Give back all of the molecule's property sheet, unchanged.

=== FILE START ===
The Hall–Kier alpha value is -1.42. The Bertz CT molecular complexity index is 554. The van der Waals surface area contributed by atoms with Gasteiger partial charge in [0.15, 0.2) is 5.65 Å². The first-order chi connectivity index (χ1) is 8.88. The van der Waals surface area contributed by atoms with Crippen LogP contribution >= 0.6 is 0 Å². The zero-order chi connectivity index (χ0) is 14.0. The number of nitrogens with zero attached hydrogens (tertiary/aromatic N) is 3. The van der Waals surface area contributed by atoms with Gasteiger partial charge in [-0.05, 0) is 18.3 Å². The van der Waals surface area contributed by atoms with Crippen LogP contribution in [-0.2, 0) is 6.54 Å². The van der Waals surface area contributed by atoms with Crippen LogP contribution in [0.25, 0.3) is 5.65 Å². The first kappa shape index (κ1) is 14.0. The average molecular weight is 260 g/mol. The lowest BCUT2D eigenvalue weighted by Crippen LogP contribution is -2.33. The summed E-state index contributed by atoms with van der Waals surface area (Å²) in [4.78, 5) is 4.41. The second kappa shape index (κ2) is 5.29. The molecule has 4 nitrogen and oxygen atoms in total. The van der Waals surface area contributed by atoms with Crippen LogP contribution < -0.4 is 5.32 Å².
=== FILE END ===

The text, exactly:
The Hall–Kier alpha value is -1.42. The Bertz CT molecular complexity index is 554. The van der Waals surface area contributed by atoms with Gasteiger partial charge in [0.15, 0.2) is 5.65 Å². The first-order chi connectivity index (χ1) is 8.88. The van der Waals surface area contributed by atoms with Crippen LogP contribution >= 0.6 is 0 Å². The zero-order chi connectivity index (χ0) is 14.0. The number of nitrogens with zero attached hydrogens (tertiary/aromatic N) is 3. The van der Waals surface area contributed by atoms with Gasteiger partial charge in [-0.05, 0) is 18.3 Å². The van der Waals surface area contributed by atoms with Crippen LogP contribution in [-0.2, 0) is 6.54 Å². The van der Waals surface area contributed by atoms with Crippen LogP contribution in [0.25, 0.3) is 5.65 Å². The first kappa shape index (κ1) is 14.0. The average molecular weight is 260 g/mol. The lowest BCUT2D eigenvalue weighted by Crippen LogP contribution is -2.33. The summed E-state index contributed by atoms with van der Waals surface area (Å²) in [4.78, 5) is 4.41. The second kappa shape index (κ2) is 5.29. The molecule has 4 nitrogen and oxygen atoms in total. The van der Waals surface area contributed by atoms with Crippen LogP contribution < -0.4 is 5.32 Å².